--UK's CMA will have oversight role in Google's plan to remove third-party cookies
--Google offered a set of commitments to address competition concerns
--The company said it will apply its commitments globally if the CMA accepts them
By Adria Calatayud
The U.K.'s Competition and Markets Authority said Friday that it will have an oversight role in Google's planned removal of third-party cookies, as part of commitments made by the company to overcome competition concerns.
The antitrust watchdog said it secured commitment from Alphabet Inc.'s Google to address competition concerns raised by some third parties about the tech company's plan. The CMA said it will take up a role in the design and development of Google's Privacy Sandbox proposals to ensure they don't distort competition.
Google separately said it has offered a set of commitments about how it will design and implement its Privacy Sandbox proposals and treat user data in its systems in the years ahead. The company said its commitments confirm that, once third-party cookies are phased out, its advertising products will have no data advantage and that Google's own sites won't receive preferential treatment.
If the CMA accepts Google's commitments, the company said it will apply them globally.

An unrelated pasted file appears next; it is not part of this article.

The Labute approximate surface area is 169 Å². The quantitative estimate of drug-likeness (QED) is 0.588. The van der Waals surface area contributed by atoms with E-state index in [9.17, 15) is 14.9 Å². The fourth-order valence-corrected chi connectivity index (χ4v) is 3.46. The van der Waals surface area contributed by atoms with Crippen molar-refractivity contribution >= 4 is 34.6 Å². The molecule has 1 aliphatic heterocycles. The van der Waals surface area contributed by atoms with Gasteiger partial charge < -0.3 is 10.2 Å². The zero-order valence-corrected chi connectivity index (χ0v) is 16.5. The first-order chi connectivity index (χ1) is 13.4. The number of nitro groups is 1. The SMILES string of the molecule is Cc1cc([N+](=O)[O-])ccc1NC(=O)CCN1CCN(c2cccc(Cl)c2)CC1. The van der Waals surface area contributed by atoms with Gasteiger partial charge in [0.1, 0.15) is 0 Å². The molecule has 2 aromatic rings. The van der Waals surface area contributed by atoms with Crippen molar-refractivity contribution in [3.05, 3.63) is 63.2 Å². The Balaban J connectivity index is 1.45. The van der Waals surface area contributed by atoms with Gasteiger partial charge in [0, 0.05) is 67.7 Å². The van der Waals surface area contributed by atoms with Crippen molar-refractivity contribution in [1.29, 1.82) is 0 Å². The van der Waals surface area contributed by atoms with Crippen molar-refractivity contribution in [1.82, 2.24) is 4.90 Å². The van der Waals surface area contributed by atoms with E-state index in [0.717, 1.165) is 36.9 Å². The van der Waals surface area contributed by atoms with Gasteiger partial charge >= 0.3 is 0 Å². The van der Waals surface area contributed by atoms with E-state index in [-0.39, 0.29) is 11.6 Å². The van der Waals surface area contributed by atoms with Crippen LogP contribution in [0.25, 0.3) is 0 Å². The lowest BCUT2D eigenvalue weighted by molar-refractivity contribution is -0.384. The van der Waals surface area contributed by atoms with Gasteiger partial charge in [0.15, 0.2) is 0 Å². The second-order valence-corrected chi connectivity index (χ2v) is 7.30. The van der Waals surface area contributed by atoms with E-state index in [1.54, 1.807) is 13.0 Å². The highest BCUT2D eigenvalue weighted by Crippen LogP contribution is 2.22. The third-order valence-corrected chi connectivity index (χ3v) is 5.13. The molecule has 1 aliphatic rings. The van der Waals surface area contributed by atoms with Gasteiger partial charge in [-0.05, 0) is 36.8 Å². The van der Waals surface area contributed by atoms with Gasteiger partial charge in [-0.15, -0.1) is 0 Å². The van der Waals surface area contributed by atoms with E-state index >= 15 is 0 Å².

The company said its engagement with U.K. regulators recognized the importance of reconciling privacy and competition concerns.
"We understand that our plans will be scrutinized, so we'll also continue to engage with other regulators, industry partners and privacy experts as well," Google Legal Director Oliver Bethell said in a blog post.
The regulator said it will now launch a consultation on whether to accept Google's commitments, which will close on July 8. The CMA said it will then make a final decision and, if accepted, the commitment would be legally binding.
Google's commitments follow an investigation, launched by the CMA in January, into the company's plan to phase out third-party cookies and other functionalities in its Chrome browser. The CMA said it was concerned that Google's plan could be developed in ways that would hurt competition in digital-advertising markets and concentrated more ad spending on Google.
Write to Adria Calatayud at firstname.lastname@example.org
(END) Dow Jones Newswires